Keep in mind, future losses depend on your injury, age, and other factors. If you are only 30-years-old, and you suffer an injury that results in a life-long disability, you might expect to receive more compensation than if you are 70 years old and suffer the same disability.
Some of the future expenses your accident injury lawyer may have in your settlement demand include:
- Estimated Future Medical Expenses – if your injury will require additional medical care, you qualify to seek compensation to ensure that you do not have to absorb those costs on your own. An accident injury lawyer has experience handling these types of claims based on your injury. Your attorney can help you determine what, if any, future expenses you should include in medical costs.
- Estimated Future Lost Wages or Earning Power – some accident victims can work, but may struggle to resume their former jobs. In these cases, victims may have to accept another position that pays less. In these situations, the settlement demand can include estimated lost earning power. For those individuals who cannot work following their injuries, an accident injury attorney can help determine the lost income to include in a claim.
- Estimated Future Expenses – depending on the extent of the injury you have suffered in an accident, you may incur significant expenses to allow you to remain in your home, to function as close to normal as possible, or to ensure the completion of household chores you cannot do on your own. Talk to your personal injury attorney about these expenses, which may include home modifications and help with household tasks, like landscaping, etc.
You and your lawyer may discuss other factors that you may want to include in a settlement demand. Remember, every case involves unique facts and circumstances. Accident victims don’t often sustain identical injuries, so it makes sense that compensation amounts will also vary.
Lawyer Fees for Settlements Versus Trials
Keep in mind that in some instances, an insurance company simply digs in and refuses to meet the demands of a settlement, even if it appears fair. In these cases, you may have to take your case to court. Accident injury lawyers know the challenges involved in working with claims adjusters, as most attorneys have experience working with insurance companies. Experienced attorneys also understand that adjusters care more about protecting their companies’ bottom lines than the well-being of accident victims.
When parties can settle a case without the need to go to trial, the case will involve fewer expenses and less time. Remember, taking a case to court means having to depose witnesses, may require paid testimony from experts, and may require an attorney to file certain documents with the court—all of which cost money.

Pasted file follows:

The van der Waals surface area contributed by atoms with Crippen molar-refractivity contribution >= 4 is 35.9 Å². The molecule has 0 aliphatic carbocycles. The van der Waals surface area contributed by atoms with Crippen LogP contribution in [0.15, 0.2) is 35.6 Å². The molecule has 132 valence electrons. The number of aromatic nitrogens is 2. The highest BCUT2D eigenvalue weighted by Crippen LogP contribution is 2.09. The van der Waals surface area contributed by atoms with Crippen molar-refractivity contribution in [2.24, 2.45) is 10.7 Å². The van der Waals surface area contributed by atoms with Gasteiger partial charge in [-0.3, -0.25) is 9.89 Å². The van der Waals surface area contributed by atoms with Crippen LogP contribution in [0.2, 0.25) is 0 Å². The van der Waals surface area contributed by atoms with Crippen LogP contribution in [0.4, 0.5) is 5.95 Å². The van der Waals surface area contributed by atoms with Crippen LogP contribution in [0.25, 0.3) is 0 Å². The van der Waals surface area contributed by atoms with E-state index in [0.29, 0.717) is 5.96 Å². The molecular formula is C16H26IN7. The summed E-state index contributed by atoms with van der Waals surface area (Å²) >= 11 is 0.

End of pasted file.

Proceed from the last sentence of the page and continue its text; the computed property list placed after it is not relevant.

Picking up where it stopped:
Should your case require a trial, this will also require your skilled and experienced attorney to prepare to present your case before a judge and jury versus working directly with an insurance company. You can talk to your lawyer more about the time involved in working on a case where an insurer negotiates in good faith and the time it would take to prepare for and serve as your advocate at trial.
Victims often wonder how much a lawyer makes on a personal injury case. As you can see, the answer involves many different factors, including whether the case ends in settlement with an insurer or whether it has to go to court.
The Cost of an Attorney Will Likely Prove Worth It
Unsurprisingly, one of the most common questions that potential clients ask their attorneys involves ascertaining the attorney’s cost and fee arrangement. This is a question that personal injury attorneys should anticipate and be prepared to answer. Victims should understand why hiring a lawyer strengthens their personal injury case.
- Lawyers take some of the stress off victims – victims of all accidents need time to recover. Stress slows down recovery times. Victims cannot focus on recovering if they receive constant contact from insurance adjusters.
- Lawyers know how the laws work—unsurprisingly, most laypeople do not have intimate knowledge of personal injury statutes. Lawyers who have experience recovering settlements for their clients understand personal injury law and how to build a successful case.
- Insurance companies may prey on victims – following an accident, an insurance company knows that you can’t work and that you face mounting expenses, and the insurer will take advantage of this and offer a quick, low settlement. The insurance company hopes that by doing this, you will accept the offer without first consulting an attorney. Once you accept a settlement offer, you waive your right to pursue additional compensation in the future if your injuries worsen. No matter how costly your care becomes, no matter how much money you lose due to your inability to work, you will have no legal recourse.
As you can see, retaining an experienced injury lawyer to handle your injury claim provides numerous benefits. You don’t want to undertake this process on your own, as you may find in the long run that you will wind up losing money because you don’t fully understand how to get the maximum settlement from an insurer.
Remember, an accident injury lawyer offers you two things: a free consultation and a contingency fee. This allows you to get answers to your legal questions, and if for any reason the accident injury firm does not secure a settlement on your behalf, then you will not have to pay a fee in the end.
No lawyer can guarantee an outcome in any civil case including accident injury cases. However, since you can schedule a free consultation with an accident injury attorney today, you should exercise that option. During your consultation, you can discuss fees, talk about the extent of your injuries, and gain a more thorough understanding of your legal rights and options.